Byzantine Commonwealth is a term coined by 20th century historians to refer to the area where Byzantine liturgical tradition was spread during the Middle Ages by Byzantine missionaries. This area covers approximately the modern-day countries of Bulgaria, the Republic of Macedonia, Montenegro, Russia, Serbia, Romania, Ukraine, Georgia, Moldova and Belarus. The most important treatment of the concept is a study by Dimitri Obolensky, The Byzantine Commonwealth (1971).
- Alexander Billinis. The Eagle Has Two Faces: Journeys Through Byzantine Europe. AuthorHouse Publishing, 2011. 160 pp. ISBN 9781456778705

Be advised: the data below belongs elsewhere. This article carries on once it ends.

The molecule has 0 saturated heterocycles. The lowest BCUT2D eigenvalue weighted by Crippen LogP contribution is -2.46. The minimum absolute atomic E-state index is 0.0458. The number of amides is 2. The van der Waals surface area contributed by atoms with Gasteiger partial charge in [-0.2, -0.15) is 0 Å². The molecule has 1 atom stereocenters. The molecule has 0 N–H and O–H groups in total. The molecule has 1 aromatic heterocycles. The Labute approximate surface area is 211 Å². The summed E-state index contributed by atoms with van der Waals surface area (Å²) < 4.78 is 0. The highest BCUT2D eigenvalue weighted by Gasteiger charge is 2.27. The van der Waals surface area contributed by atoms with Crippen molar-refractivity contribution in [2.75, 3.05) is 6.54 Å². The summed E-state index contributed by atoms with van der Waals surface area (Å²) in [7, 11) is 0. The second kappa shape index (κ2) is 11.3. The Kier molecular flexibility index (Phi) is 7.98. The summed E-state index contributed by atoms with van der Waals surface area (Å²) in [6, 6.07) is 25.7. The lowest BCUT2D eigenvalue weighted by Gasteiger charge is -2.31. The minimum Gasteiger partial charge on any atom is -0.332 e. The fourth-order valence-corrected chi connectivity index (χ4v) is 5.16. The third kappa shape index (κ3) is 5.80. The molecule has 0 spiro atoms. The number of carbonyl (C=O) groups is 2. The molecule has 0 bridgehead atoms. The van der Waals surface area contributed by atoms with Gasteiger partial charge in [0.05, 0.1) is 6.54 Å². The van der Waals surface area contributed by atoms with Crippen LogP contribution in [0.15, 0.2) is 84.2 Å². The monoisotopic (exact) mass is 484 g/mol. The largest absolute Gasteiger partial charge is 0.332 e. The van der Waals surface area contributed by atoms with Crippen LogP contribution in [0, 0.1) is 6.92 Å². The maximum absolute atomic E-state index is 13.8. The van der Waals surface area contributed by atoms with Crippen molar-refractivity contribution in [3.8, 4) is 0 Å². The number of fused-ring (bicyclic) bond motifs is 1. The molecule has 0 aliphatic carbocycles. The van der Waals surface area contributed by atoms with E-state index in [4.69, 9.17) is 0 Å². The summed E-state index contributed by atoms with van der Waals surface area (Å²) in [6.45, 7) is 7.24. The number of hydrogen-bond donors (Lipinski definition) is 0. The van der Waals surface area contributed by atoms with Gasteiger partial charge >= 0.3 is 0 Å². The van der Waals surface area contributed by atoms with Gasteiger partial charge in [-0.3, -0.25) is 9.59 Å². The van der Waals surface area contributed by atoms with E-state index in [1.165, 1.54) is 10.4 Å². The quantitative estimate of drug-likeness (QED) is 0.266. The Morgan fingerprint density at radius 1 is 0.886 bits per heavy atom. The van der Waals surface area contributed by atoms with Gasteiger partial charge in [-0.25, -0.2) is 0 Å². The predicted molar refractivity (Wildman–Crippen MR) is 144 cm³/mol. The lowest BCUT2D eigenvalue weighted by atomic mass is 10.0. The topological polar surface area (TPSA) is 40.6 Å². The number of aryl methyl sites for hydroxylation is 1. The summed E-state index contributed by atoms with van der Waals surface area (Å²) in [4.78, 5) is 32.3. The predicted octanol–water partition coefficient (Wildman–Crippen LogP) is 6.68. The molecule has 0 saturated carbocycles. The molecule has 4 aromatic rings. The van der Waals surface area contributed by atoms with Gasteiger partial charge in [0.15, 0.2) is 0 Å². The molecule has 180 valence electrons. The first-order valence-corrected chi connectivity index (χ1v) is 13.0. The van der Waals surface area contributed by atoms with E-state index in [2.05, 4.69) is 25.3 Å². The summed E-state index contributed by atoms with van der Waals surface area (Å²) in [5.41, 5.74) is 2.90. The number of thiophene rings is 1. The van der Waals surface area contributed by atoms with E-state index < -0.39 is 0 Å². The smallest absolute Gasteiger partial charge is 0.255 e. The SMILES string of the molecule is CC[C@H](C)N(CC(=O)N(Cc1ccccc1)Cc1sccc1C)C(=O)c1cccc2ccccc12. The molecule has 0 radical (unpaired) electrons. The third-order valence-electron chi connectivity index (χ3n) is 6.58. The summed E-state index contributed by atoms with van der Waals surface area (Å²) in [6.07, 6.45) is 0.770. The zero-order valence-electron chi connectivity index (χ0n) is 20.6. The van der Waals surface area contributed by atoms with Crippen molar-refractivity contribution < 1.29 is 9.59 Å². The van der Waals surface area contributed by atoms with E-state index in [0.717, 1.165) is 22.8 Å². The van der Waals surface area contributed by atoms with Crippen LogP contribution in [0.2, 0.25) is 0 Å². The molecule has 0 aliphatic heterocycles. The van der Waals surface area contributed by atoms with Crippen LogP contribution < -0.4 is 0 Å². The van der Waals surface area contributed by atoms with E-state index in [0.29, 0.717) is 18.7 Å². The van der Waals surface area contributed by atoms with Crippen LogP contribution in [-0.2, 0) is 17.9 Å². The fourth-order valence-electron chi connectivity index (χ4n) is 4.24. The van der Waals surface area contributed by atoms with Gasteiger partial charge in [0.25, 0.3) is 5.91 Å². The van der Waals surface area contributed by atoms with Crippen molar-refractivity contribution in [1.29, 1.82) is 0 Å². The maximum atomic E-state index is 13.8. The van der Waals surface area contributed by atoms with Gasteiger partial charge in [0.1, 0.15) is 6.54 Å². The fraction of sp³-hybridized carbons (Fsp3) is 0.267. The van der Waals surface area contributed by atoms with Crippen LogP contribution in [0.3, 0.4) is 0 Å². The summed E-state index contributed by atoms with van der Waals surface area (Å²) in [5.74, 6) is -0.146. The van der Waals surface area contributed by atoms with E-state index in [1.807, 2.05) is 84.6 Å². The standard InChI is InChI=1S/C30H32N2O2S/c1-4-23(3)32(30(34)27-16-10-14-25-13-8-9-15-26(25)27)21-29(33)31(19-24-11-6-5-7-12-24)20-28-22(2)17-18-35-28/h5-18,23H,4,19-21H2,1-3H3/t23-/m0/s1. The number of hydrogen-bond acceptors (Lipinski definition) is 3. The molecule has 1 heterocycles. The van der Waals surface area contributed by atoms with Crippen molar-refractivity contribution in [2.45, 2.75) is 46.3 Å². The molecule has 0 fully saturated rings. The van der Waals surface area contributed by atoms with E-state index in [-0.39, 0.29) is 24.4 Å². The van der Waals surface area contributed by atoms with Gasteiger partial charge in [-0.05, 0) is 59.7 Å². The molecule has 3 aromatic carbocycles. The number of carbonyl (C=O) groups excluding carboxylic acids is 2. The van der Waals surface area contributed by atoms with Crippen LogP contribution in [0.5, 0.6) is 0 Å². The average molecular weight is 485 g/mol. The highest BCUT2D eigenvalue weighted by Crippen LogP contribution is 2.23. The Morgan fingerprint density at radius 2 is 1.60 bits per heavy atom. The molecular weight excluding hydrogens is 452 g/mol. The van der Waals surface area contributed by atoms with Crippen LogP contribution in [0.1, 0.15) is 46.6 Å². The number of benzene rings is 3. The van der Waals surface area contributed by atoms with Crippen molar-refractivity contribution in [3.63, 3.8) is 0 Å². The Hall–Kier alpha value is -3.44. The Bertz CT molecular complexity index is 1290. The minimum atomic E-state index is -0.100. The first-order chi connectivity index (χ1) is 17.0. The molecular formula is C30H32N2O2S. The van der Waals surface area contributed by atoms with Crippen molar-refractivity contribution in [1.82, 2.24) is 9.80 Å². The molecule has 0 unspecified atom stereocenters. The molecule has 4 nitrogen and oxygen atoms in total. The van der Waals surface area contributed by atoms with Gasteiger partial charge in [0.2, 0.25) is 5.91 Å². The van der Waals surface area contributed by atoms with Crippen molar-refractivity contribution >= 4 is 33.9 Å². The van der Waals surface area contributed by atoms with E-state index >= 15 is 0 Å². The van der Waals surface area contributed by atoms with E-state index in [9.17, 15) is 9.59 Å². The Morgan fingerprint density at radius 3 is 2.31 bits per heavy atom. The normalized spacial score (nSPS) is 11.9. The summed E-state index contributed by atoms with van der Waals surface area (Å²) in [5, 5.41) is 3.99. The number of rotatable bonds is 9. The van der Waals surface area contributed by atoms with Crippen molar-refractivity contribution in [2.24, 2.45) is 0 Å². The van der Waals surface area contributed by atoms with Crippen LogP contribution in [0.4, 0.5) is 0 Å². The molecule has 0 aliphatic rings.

- Obolensky, Dimitri. The Byzantine Commonwealth: Eastern Europe, 500-1453. New York, NY: Praeger Publishers Inc., 1971. ISBN 978-1597407359 (hardcover; ACLS Humanities E-Book (May 1, 2009)) (Available as an ebook download, here)
- Meyendorff, John. The Byzantine Legacy in the Orthodox Church. St Vladimir's Seminary Press, 1982. ISBN 0913836907.
- Byzantine commonwealth. Wikipedia.